It took time, and repeated failure, but, with the unyielding efforts of daddy-o (he needed a cooler name), and the encouragement and instruction of his newfound surf coach, he actually stood up on the board, rode for 30 feet, raised his hands in the air as if he had just conquered Everest (which he had), and shook his fists in triumph at the people on the beach.
     We actually cheered from the pier.
     He then wiped out violently trying to look back and thank his mentor for helping him accomplish what he probably had determined was not going to happen that day, or any other day. He couldn't wait for the ride to end, he had to look back right then and say with just the look on his face, “Thanks, dude!”
     Daddy-o pushed his board back out in the water and stroked over waves with pride. He had a new look and swagger to his paddling and he drove his arms in the water pulling him further away from the shore.
     “He’s got the surfing bug now!” I thought. “He’s heading out for more.”
     No, he was paddling hard, but not for more waves, he was trying to reach his mentor as fast as his arms would let him. A stranger just minutes ago who had bonded with him in the waves.
     It was a memorable scene. Old and young, skilled and unskilled coming together…dude and dude!
     As he neared headstand guy, again, I couldn’t hear what was being said, but I knew, we all knew what was going on. Daddy-o then reached up and gave headstand guy an energetic high five, falling off his board in the process. Still more to learn about balance.
     A wave came along, scooped up the unleashed board and carried it to the shore.
     Headstand guy then scooped up Daddy-o on the front of his board and gave him a free ride to the beach. They talked for a bit and then Daddy-o headed up on the sand and headstand guy went back out in the water. Both were now on familiar ground, but for a minute or two that morning, all differences aside, they shared common ground. A surf lesson for us all. It was a “Cool Dude Moment.”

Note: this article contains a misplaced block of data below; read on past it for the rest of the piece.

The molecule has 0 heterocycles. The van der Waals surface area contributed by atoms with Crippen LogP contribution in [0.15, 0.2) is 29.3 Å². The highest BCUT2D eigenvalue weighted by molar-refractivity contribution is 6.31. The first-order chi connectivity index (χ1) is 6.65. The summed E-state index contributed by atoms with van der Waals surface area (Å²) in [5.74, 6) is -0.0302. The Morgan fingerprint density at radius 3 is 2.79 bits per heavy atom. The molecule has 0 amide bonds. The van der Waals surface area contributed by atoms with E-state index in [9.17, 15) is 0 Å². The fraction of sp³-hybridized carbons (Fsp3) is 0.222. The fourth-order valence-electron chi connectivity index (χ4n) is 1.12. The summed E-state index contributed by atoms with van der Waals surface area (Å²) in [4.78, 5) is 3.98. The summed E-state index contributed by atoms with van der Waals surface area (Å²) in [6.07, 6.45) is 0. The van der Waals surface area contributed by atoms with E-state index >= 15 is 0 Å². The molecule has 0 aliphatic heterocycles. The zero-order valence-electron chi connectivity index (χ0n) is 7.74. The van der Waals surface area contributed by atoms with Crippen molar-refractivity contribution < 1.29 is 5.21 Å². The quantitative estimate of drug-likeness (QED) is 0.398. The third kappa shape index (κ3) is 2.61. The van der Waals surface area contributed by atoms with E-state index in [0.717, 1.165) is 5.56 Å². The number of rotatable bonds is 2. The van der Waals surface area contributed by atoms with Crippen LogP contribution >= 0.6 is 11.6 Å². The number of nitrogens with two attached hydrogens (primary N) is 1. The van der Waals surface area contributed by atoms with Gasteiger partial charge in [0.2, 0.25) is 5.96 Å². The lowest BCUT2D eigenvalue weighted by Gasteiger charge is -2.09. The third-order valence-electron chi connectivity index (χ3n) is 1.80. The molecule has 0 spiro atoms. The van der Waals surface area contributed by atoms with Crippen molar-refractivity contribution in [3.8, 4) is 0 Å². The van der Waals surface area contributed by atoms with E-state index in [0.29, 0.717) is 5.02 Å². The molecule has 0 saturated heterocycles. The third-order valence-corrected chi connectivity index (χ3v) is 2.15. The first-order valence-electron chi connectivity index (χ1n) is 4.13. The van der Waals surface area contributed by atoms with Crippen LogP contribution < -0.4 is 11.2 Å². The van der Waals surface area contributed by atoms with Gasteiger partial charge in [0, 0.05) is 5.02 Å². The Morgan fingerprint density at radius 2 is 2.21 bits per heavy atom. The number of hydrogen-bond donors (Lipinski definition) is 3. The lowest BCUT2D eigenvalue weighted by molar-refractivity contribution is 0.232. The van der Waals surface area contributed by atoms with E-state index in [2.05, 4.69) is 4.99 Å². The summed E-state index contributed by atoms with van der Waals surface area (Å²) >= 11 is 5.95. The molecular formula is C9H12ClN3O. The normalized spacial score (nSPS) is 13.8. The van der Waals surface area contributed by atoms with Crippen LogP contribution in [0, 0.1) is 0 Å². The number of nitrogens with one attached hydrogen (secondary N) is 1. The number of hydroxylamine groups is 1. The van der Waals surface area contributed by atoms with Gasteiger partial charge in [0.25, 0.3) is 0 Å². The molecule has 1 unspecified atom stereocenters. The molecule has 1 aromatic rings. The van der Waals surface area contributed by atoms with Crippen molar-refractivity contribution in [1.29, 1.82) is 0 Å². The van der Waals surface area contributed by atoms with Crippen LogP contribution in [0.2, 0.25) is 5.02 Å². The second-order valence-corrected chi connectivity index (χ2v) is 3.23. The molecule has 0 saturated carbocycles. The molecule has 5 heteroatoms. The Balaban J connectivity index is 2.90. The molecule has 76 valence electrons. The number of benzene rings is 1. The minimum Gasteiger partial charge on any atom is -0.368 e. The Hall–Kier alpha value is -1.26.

Share a "Cool Dude Moment" in your life with us all.
     Or, better yet, go out and create a new one today. Break down some walls. Hang with someone different. Exchange valuable insight with each other.

The greatest thing one dude and do for another is to help them to stand!

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Keith Poletiek is the cartoonist and creator of Dude and Dude, a daily comic strip Distributed at by Universal Uclick for United Feature Syndicate. It is also seen daily on the comics pages of




  1. I've been the punk local, sort of. I've also been the dangerous daddy-o. Even in my punk local younger daze .... I was never a great surfer. Didn't matter. I was out there. Then for a variety of reasons, I went nearly 20 years without surfing. When I decided to pick it up again (a surfer looks at forty), I ventured out into choppy east coast surf with an old tried and true 9 1/2 foot single fin Huntington longboard. The board itself was easily much older than any one of the kids in the lineup. It had been in my garage for 20 years. It's single fin design and years of fiberglass patches topped off with my very rusty limited skill set made me one unpopular dude that day.

    I looked every bit the part of a first time surfer. "Damn" I thought, "I was never this bad ... was I?". I knew the rules at least .... I didn't create much of hazard ... didn't steal anyone's waves. I picked my waves and tried to get back into it after so many years. It was one of the toughest mornings of my life.

    I quit after only 2 hours. I was worn out and had only managed limited success. Still, it had started to come back to me and I knew I would be back again.

    While packing up my truck, one of the kids, maybe 15 years old, walked by and said "You'll be okay. You damn sure need a new board though.". At least he didn't call me "pops". I took that as something of a compliment.

  2. Pretty good post. I just stumbled upon your blog and wanted to say that I have really enjoyed reading your blog posts. Any way I'll be subscribing to your feed and I hope you post again soon.